Table 4. Laboratory test results in relation to ED (n = 20,789).

Behavioral assessment

Psychological data and lifestyle habits are shown in Table 5. Patients with ED had a higher prevalence of tobacco use, consumed alcohol at higher levels, and exhibited depressive symptoms but had a lower prevalence of perceived stress (p<0.001 for all comparisons).

Table 5. Relative frequencies of tobacco use, risky alcohol consumption, perceived stress, depressive symptoms, and lower urinary tract symptoms in relation to ED (n = 20,789).

Predictors of erectile dysfunction

After performing a full multiple logistic regression model (S1 Table), we performed a stepwise backward multiple logistic regression, analyzing only the variables associated with statistically significant risk or protection factors for ED. In this final model, age, hypertension, diabetes mellitus, BMI, lower urinary tract symptoms, and depressive symptoms were strong independent risk factors for ED. At the same time, nonsmoker status and low or high PAL were strong independent protective factors, as shown in Table 6.


This study provides the largest evaluation of regional prevalence and predicting factors of ED ever conducted in Brazil. It is the only Brazilian study using validated questionnaires to assess both ED and PAL. We identified that the physical activity level was associated with a lower risk of ED, even when controlling for other risk factors.

The high prevalence of ED is even more relevant to the health care system as this disease has not only been shown to significantly impair the individual’s quality of life [19] and interpersonal relationships [20] but is also a predictor of cardiovascular disease [2, 7]. Our findings corroborate the association between ED and atherosclerosis reported by other authors [2, 4], as we observed that independent risk factors for ED were conditions that are also well-established risk factors for atherosclerosis, such as age, systemic arterial hypertension, diabetes mellitus, and obesity [21].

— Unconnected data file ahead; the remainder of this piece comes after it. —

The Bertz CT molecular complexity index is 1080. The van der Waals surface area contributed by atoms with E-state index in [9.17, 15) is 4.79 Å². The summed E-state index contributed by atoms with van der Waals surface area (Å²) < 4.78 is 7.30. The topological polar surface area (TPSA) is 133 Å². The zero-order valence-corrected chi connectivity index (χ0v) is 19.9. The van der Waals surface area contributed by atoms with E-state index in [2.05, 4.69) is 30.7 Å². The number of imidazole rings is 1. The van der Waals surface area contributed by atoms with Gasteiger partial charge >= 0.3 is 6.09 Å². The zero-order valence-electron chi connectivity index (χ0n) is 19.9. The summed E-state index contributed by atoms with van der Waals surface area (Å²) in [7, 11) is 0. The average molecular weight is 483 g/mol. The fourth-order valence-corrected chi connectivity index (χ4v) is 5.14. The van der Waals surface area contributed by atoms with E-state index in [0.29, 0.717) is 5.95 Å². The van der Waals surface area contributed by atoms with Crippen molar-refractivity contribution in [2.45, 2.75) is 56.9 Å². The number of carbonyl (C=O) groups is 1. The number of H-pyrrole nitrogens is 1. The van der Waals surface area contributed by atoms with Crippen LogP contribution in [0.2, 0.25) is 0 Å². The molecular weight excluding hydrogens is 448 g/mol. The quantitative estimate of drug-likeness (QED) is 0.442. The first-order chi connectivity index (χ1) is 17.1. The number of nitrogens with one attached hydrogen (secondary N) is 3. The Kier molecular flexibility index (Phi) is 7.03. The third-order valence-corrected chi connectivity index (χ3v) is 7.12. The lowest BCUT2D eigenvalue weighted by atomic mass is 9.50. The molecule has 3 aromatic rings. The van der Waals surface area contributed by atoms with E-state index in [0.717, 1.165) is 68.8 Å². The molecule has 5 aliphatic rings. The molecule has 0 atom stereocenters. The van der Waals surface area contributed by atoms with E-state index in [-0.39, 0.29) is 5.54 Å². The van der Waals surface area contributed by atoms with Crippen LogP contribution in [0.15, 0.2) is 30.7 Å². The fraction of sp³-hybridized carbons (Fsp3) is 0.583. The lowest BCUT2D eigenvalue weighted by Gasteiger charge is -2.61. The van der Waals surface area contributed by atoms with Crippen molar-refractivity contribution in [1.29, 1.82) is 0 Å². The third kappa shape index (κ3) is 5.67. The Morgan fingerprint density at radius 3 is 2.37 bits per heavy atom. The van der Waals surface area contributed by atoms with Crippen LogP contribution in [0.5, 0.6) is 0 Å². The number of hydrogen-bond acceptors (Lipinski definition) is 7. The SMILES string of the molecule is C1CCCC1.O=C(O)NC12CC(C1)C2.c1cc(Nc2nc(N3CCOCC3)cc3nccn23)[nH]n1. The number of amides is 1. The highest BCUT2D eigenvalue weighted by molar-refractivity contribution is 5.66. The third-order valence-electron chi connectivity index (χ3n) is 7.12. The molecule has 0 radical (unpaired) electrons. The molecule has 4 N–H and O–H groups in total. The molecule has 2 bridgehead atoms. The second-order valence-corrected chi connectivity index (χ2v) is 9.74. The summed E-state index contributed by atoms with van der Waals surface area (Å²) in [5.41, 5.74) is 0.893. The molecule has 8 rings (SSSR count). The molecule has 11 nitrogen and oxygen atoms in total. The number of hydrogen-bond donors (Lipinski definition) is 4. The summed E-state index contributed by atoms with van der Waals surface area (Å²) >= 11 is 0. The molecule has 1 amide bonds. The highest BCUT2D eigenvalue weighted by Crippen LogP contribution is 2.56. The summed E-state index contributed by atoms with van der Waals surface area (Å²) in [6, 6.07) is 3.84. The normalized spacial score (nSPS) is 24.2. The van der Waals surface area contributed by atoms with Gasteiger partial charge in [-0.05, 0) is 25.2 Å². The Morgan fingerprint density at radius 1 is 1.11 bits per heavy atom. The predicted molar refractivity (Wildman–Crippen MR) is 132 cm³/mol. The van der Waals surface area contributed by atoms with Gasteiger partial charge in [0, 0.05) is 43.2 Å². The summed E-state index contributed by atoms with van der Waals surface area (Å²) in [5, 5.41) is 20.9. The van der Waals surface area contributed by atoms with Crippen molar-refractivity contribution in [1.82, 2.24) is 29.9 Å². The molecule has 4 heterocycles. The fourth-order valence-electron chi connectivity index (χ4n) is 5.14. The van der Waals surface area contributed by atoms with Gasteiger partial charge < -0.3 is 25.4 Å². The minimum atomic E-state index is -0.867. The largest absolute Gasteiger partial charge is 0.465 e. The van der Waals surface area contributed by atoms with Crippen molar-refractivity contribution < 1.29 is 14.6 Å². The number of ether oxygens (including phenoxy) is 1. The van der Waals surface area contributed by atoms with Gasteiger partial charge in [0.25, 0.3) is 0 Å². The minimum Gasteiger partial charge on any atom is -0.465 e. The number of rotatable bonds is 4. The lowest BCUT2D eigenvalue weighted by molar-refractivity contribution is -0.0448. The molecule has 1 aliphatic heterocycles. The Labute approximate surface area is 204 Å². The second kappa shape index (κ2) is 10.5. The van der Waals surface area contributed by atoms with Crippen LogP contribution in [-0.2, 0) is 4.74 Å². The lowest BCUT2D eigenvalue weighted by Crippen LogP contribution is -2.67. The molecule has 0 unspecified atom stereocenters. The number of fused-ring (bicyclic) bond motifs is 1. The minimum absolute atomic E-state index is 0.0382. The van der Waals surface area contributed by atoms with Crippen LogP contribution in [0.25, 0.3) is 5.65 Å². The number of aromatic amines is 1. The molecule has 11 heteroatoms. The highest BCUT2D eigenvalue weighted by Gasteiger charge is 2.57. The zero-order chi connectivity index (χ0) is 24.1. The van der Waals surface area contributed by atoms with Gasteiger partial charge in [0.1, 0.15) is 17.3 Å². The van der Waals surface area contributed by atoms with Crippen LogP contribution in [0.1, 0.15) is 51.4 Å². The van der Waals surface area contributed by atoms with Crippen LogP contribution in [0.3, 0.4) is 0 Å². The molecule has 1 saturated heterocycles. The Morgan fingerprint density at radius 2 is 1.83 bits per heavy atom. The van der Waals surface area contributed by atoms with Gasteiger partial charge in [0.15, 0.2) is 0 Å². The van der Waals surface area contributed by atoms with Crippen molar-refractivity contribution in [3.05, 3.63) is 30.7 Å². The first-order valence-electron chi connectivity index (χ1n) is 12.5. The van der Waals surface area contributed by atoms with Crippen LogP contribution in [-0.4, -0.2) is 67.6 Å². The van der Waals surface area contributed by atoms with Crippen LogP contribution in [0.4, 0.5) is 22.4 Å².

Aging is one of the most important independent factors responsible for increasing the prevalence and severity of ED, as shown in numerous studies [2, 36] and as observed in our analysis. The association between ED and aging is most likely related to the process of atherosclerosis, leading to penile vascular arteriopathy, that limits arterial blood flow, and to symptomatic coronary artery disease that limits sexual physical performance [22]. In addition, aging is also associated with decreased testosterone levels, and impaired libido, sexual function, physical fitness, and mood [23]. Nevertheless, although ED increases with age, it is not an inevitable outcome of the aging process. Therefore, efforts should focus on controlling comorbidities and mainly on the promotion of healthy lifestyle habits.

Among the comorbidities that are risk factors for atherosclerosis and ED, having DM was the strongest predictor for ED in our study. Diabetic men are reported to have an earlier onset of ED that presents with greater severity and poorer response to its treatment [24]. This is probably associated with synergistic vascular, neurological, and endocrine abnormalities, including an association with low levels of testosterone [25].

On the other hand, our findings regarding the association between ED and dyslipidemia were conflicting, as higher HDL levels were an independent protective factor; however, so was high LDL levels, although their protective effect had little expression. Other authors have also reported different findings regarding the association of ED and dyslipidemia, even when studying men from the same country. Pinnock et al. [26] reported that a high cholesterol level was an independent predictor of impotence in their study of 612 men in Australia. In contrast, Weber et al. [5] observed no such association when studying over one hundred thousand Australian men. In fact, most studies that reported dyslipidemia as a risk factor for ED used total cholesterol as measure, while we separately analyzed the components of the lipid profile. Further studies are necessary to understand the role of each type of cholesterol in ED.

Having depressive symptoms doubled the risks of presenting with ED, in line with other authors’ reports [3, 4]. Indeed depression and ED are frequently correlated and likely feed back into each other [19, 27]. Additionally many anti-depressive drugs lead to ED, and patients with ED and depressive symptoms are more likely to discontinue treatment for ED [19]. Therefore, special attention should be given to this association when planning and assessing its treatments.